Warner Bros. // 1976 // 336 Minutes // Not Rated
Reviewed by Judge David Johnson // March 30th, 2011
The most compelling reason yet for the shark-fin soup industry.
The year is 2076 and humanity has expanded its reach below sea level. But as cool as it is to zip around in underwater ships and dodge kelp and plankton, there is a risk to living underwater: a large number of megalomaniacs are intrinsically drawn to living in fortresses surrounded by giant glass bubbles. Which means deep sea crime is rampant and since there doesn't seem to be any money in any of the city budgets for law enforcement (the "giant glass bubble" line item tends to eat into the tax revenues), the responsibility of defeating the criminal element falls to a music band made up of teenagers and their drummer, a talking shark.
They're The Neptunes and they are:
The standard-issue Alpha male of the group, though with a name like "Biffy," both "Alpha" and "male" are debatable. He's got some dope sideburns and a pompadour and that is it. He is a stuff.
The "star" of the Neptunes, Shelly is self-absorbed and vindictive. She emasculates all the male members of the band, looks down on her girl pal Bubbles and thinks Jabberjaw is, at best, a brain-damaged oddity.
She is idealistic and wide-eyed -- literally wide-eyed. Look at her. Yikes.
With a name like "Clamhead," would you be shocked to discover that he's the requisite half-baked hippie comic relief?
He's a Great White Shark that can play the drums, walk and talk while out of water and can reasonably be sued by the estates of Rodney Dangerfield and the Three Stooges. Despite being a complete moron, Jabberjaw is often the last line of defense against the giant killer robot, or the vengeful genie, or the insect alien king or whatever else nightmarish creature with eyes on deep-sea domination comes across the sonar. Amazingly, he is always victorious, but that's usually because the bad guys are bigger morons than Jabberjaw, which should tell you something about the quality of public education in 2076.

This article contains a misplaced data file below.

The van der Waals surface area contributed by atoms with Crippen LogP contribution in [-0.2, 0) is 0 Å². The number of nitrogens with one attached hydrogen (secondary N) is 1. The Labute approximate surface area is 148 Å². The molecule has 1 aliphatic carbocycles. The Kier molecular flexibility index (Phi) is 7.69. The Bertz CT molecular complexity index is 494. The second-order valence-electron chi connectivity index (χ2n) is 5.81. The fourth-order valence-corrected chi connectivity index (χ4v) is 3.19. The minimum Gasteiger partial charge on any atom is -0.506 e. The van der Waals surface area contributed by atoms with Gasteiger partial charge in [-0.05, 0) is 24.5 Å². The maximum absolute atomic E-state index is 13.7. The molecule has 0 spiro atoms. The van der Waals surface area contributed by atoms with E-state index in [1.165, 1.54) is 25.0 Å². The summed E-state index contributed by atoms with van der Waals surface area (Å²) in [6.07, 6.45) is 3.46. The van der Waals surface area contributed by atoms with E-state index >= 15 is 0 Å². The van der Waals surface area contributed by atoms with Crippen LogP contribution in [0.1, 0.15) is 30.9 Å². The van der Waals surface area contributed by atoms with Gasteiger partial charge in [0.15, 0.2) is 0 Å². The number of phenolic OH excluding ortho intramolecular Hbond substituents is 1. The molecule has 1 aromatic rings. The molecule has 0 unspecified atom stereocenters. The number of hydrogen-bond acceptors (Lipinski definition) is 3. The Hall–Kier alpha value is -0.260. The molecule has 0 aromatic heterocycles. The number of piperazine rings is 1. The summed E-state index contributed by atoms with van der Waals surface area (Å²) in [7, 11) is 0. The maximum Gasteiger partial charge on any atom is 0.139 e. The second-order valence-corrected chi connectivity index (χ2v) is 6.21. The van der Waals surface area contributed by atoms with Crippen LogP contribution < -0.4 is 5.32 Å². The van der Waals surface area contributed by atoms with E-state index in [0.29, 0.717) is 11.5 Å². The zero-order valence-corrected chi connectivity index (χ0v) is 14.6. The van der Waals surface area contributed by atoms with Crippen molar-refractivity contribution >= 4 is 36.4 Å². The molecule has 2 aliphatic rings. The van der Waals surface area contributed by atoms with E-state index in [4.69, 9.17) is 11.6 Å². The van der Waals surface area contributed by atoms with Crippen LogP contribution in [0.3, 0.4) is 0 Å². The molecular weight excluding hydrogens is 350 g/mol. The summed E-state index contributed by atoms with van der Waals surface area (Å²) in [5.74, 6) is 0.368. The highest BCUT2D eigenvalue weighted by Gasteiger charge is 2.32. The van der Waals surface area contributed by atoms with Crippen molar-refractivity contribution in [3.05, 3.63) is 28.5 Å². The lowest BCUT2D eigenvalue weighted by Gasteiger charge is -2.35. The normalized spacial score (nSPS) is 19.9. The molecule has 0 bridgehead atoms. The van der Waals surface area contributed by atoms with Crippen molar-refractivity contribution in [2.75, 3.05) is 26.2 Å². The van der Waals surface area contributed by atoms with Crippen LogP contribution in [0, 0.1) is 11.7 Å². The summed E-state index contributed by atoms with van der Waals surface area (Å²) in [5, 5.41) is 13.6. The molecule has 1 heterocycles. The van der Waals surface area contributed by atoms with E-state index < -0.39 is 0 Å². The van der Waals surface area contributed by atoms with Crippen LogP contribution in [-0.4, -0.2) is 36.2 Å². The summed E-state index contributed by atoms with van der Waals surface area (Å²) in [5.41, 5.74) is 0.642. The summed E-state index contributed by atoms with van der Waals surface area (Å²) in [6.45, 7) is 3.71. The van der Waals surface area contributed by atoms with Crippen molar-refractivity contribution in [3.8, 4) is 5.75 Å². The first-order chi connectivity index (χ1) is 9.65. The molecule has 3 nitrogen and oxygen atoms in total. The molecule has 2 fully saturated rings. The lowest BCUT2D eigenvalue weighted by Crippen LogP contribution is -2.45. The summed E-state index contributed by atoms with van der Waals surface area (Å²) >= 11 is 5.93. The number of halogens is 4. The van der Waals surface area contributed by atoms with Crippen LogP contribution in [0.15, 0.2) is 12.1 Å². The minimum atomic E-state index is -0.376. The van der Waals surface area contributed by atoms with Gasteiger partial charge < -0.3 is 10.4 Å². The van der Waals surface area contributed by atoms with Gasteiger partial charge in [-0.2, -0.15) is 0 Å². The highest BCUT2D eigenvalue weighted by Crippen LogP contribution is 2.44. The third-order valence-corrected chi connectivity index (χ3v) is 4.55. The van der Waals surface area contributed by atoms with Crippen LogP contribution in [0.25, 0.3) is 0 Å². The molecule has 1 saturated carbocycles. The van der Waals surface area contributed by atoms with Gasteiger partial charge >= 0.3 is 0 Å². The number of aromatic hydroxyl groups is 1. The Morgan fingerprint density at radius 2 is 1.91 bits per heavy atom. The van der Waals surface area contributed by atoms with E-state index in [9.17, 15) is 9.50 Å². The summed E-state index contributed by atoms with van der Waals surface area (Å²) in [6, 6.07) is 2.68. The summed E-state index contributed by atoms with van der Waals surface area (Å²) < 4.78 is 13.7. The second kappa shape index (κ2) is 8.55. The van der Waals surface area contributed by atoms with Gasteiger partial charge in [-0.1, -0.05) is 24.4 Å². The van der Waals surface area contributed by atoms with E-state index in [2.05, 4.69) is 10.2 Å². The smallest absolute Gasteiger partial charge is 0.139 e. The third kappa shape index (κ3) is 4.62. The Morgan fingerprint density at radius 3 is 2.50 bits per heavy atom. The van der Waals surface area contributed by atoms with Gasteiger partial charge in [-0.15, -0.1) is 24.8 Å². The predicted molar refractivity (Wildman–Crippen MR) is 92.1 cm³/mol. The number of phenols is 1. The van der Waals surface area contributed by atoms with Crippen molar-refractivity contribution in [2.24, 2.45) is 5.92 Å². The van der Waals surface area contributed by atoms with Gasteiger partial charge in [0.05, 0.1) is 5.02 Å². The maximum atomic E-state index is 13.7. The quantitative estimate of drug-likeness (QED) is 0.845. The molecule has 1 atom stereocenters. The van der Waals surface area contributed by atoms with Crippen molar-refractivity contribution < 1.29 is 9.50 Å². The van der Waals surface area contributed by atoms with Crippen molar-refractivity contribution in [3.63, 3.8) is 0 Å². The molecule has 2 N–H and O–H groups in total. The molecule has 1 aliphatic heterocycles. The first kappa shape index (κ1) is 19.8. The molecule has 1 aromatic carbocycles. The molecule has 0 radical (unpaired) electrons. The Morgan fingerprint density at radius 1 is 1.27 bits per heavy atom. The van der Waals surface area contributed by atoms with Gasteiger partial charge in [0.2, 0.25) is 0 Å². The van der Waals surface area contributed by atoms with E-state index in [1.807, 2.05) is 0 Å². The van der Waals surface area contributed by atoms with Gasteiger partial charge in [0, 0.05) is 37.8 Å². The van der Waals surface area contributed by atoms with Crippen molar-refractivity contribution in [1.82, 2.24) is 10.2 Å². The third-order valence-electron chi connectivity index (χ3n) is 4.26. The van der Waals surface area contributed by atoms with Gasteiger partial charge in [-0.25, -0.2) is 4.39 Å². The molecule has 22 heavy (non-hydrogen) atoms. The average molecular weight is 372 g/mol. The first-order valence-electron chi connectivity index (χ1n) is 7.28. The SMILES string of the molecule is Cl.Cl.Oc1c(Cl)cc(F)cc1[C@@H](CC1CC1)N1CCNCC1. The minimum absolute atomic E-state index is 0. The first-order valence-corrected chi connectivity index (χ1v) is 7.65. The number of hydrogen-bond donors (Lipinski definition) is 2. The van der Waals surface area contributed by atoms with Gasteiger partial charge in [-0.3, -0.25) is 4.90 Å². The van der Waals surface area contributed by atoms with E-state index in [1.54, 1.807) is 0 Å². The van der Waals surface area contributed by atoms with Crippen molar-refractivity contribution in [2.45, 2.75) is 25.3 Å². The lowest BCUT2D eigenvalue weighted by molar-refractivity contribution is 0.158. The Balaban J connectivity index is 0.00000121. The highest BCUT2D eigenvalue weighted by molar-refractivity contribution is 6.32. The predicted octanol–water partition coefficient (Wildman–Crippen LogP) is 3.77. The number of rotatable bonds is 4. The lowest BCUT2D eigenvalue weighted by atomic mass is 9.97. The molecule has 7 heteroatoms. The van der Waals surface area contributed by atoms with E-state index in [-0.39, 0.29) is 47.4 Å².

Sixteen episodes, which comprise the entire series; no surprise, really, because despite the faint, amusing nostalgia that exists somewhere deep within my subconscious, Jabberjaw and all of its archaic action-adventuring, nonsensical plotting and that woeful canned laugh-track that plagued cartoons in the '70s bites.
The DVD set is lean, with episodes presented in passable full frame format and Dolby Digital mono and accompanied by zero extras.
Guilty. Jabberjaw needs to be poached.
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Scales of Justice
Studio: Warner Bros.
* Full Frame
* Dolby Digital 1.0 Mono (English)
Running Time: 336 Minutes
Release Year: 1976
MPAA Rating: Not Rated